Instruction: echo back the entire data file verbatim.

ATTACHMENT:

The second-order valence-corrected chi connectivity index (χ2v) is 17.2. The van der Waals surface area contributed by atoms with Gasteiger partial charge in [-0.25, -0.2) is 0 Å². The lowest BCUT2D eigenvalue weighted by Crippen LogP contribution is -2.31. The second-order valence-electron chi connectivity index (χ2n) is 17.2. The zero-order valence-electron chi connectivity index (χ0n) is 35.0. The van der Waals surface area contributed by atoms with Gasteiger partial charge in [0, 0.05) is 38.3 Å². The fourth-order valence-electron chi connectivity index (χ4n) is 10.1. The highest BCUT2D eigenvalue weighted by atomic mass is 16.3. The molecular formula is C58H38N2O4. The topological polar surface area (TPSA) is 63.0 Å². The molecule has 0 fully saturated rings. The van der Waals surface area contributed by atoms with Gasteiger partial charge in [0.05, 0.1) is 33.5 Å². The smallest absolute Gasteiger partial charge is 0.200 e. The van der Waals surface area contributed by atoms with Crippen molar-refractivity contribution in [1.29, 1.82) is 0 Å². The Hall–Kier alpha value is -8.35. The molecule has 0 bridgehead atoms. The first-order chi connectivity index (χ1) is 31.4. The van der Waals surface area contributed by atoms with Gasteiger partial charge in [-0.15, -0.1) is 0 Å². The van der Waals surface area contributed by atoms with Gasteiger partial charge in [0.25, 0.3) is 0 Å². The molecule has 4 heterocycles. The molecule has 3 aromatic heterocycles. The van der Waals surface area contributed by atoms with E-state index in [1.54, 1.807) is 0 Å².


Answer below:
The second-order valence-corrected chi connectivity index (χ2v) is 17.2. The van der Waals surface area contributed by atoms with Gasteiger partial charge in [-0.25, -0.2) is 0 Å². The lowest BCUT2D eigenvalue weighted by Crippen LogP contribution is -2.31. The second-order valence-electron chi connectivity index (χ2n) is 17.2. The zero-order valence-electron chi connectivity index (χ0n) is 35.0. The van der Waals surface area contributed by atoms with Gasteiger partial charge in [0, 0.05) is 38.3 Å². The fourth-order valence-electron chi connectivity index (χ4n) is 10.1. The highest BCUT2D eigenvalue weighted by atomic mass is 16.3. The molecular formula is C58H38N2O4. The topological polar surface area (TPSA) is 63.0 Å². The molecule has 0 fully saturated rings. The van der Waals surface area contributed by atoms with Gasteiger partial charge in [0.05, 0.1) is 33.5 Å². The smallest absolute Gasteiger partial charge is 0.200 e. The van der Waals surface area contributed by atoms with Crippen molar-refractivity contribution in [1.29, 1.82) is 0 Å². The Hall–Kier alpha value is -8.35. The molecule has 0 bridgehead atoms. The first-order chi connectivity index (χ1) is 31.4. The van der Waals surface area contributed by atoms with Gasteiger partial charge in [-0.15, -0.1) is 0 Å². The van der Waals surface area contributed by atoms with Gasteiger partial charge in [0.25, 0.3) is 0 Å². The molecule has 4 heterocycles. The molecule has 3 aromatic heterocycles. The van der Waals surface area contributed by atoms with E-state index in [1.54, 1.807) is 0 Å².